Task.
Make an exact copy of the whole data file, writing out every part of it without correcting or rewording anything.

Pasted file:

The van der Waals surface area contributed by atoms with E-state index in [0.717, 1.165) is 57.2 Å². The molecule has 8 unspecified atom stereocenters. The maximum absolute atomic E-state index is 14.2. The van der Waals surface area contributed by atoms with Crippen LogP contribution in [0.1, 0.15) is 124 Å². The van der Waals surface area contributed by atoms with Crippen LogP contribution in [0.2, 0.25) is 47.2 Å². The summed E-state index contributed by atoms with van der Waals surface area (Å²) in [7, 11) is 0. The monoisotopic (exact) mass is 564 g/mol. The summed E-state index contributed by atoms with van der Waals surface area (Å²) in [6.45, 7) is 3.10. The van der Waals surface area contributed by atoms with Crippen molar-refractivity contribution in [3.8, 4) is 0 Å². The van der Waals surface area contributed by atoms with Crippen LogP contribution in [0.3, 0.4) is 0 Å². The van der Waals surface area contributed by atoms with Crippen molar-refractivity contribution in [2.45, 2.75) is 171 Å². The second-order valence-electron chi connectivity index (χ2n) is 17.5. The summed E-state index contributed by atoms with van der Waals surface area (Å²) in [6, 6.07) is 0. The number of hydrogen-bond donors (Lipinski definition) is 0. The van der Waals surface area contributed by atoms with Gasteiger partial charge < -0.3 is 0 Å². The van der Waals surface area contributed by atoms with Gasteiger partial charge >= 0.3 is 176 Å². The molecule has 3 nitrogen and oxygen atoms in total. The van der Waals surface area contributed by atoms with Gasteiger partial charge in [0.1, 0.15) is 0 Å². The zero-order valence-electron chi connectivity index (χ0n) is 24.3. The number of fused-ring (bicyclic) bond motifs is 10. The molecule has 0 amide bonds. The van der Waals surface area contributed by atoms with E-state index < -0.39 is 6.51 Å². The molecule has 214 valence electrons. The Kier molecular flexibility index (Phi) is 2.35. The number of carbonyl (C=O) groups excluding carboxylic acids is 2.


The van der Waals surface area contributed by atoms with E-state index in [0.717, 1.165) is 57.2 Å². The molecule has 8 unspecified atom stereocenters. The maximum absolute atomic E-state index is 14.2. The van der Waals surface area contributed by atoms with Crippen LogP contribution in [0.1, 0.15) is 124 Å². The van der Waals surface area contributed by atoms with Crippen LogP contribution in [0.2, 0.25) is 47.2 Å². The summed E-state index contributed by atoms with van der Waals surface area (Å²) in [7, 11) is 0. The monoisotopic (exact) mass is 564 g/mol. The summed E-state index contributed by atoms with van der Waals surface area (Å²) in [6.45, 7) is 3.10. The van der Waals surface area contributed by atoms with Crippen molar-refractivity contribution in [3.8, 4) is 0 Å². The van der Waals surface area contributed by atoms with Crippen LogP contribution in [0.3, 0.4) is 0 Å². The van der Waals surface area contributed by atoms with Crippen molar-refractivity contribution in [2.45, 2.75) is 171 Å². The second-order valence-electron chi connectivity index (χ2n) is 17.5. The summed E-state index contributed by atoms with van der Waals surface area (Å²) in [6, 6.07) is 0. The number of hydrogen-bond donors (Lipinski definition) is 0. The van der Waals surface area contributed by atoms with Gasteiger partial charge < -0.3 is 0 Å². The van der Waals surface area contributed by atoms with Gasteiger partial charge >= 0.3 is 176 Å². The molecule has 3 nitrogen and oxygen atoms in total. The van der Waals surface area contributed by atoms with Gasteiger partial charge in [0.1, 0.15) is 0 Å². The zero-order valence-electron chi connectivity index (χ0n) is 24.3. The number of fused-ring (bicyclic) bond motifs is 10. The molecule has 0 amide bonds. The van der Waals surface area contributed by atoms with E-state index < -0.39 is 6.51 Å². The molecule has 214 valence electrons. The Kier molecular flexibility index (Phi) is 2.35. The number of carbonyl (C=O) groups excluding carboxylic acids is 2.